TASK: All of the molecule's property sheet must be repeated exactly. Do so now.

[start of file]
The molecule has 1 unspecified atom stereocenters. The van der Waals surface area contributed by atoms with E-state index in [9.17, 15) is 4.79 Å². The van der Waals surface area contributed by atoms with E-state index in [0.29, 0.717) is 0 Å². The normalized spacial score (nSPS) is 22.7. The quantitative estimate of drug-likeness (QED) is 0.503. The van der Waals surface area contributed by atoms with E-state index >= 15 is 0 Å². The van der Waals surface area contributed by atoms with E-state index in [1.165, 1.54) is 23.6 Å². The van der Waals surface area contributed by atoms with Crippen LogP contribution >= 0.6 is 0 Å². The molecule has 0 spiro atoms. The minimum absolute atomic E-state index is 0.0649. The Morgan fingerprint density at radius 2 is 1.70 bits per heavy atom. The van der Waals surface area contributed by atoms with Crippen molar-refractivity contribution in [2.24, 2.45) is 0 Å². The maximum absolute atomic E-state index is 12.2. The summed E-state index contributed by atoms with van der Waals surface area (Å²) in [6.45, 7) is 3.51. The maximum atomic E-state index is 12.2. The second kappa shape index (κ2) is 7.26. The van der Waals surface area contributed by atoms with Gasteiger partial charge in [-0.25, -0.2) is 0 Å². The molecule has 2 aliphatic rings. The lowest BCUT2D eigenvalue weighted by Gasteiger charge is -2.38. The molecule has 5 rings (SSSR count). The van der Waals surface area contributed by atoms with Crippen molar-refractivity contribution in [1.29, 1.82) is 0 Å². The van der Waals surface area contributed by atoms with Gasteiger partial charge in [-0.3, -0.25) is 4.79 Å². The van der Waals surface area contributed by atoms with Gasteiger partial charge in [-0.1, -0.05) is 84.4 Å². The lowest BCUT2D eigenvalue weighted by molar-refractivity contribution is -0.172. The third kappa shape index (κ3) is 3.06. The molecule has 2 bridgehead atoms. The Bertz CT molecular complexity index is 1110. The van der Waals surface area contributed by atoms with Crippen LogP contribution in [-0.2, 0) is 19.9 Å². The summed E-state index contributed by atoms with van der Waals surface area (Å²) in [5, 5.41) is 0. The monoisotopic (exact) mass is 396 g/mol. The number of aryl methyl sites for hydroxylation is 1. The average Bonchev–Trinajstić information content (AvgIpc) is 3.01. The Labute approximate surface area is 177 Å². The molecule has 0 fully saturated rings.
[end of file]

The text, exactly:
The molecule has 1 unspecified atom stereocenters. The van der Waals surface area contributed by atoms with E-state index in [9.17, 15) is 4.79 Å². The van der Waals surface area contributed by atoms with E-state index in [0.29, 0.717) is 0 Å². The normalized spacial score (nSPS) is 22.7. The quantitative estimate of drug-likeness (QED) is 0.503. The van der Waals surface area contributed by atoms with E-state index >= 15 is 0 Å². The van der Waals surface area contributed by atoms with E-state index in [1.165, 1.54) is 23.6 Å². The van der Waals surface area contributed by atoms with Crippen LogP contribution >= 0.6 is 0 Å². The molecule has 0 spiro atoms. The minimum absolute atomic E-state index is 0.0649. The Morgan fingerprint density at radius 2 is 1.70 bits per heavy atom. The van der Waals surface area contributed by atoms with Crippen molar-refractivity contribution in [2.24, 2.45) is 0 Å². The maximum absolute atomic E-state index is 12.2. The summed E-state index contributed by atoms with van der Waals surface area (Å²) in [6.45, 7) is 3.51. The maximum atomic E-state index is 12.2. The second kappa shape index (κ2) is 7.26. The van der Waals surface area contributed by atoms with Gasteiger partial charge in [-0.25, -0.2) is 0 Å². The molecule has 2 aliphatic rings. The lowest BCUT2D eigenvalue weighted by Gasteiger charge is -2.38. The molecule has 5 rings (SSSR count). The van der Waals surface area contributed by atoms with Crippen molar-refractivity contribution in [1.29, 1.82) is 0 Å². The van der Waals surface area contributed by atoms with Gasteiger partial charge in [-0.3, -0.25) is 4.79 Å². The van der Waals surface area contributed by atoms with Gasteiger partial charge in [-0.1, -0.05) is 84.4 Å². The lowest BCUT2D eigenvalue weighted by molar-refractivity contribution is -0.172. The third kappa shape index (κ3) is 3.06. The molecule has 2 bridgehead atoms. The Bertz CT molecular complexity index is 1110. The van der Waals surface area contributed by atoms with Crippen LogP contribution in [-0.2, 0) is 19.9 Å². The summed E-state index contributed by atoms with van der Waals surface area (Å²) in [5, 5.41) is 0. The monoisotopic (exact) mass is 396 g/mol. The number of aryl methyl sites for hydroxylation is 1. The average Bonchev–Trinajstić information content (AvgIpc) is 3.01. The Labute approximate surface area is 177 Å². The molecule has 0 fully saturated rings.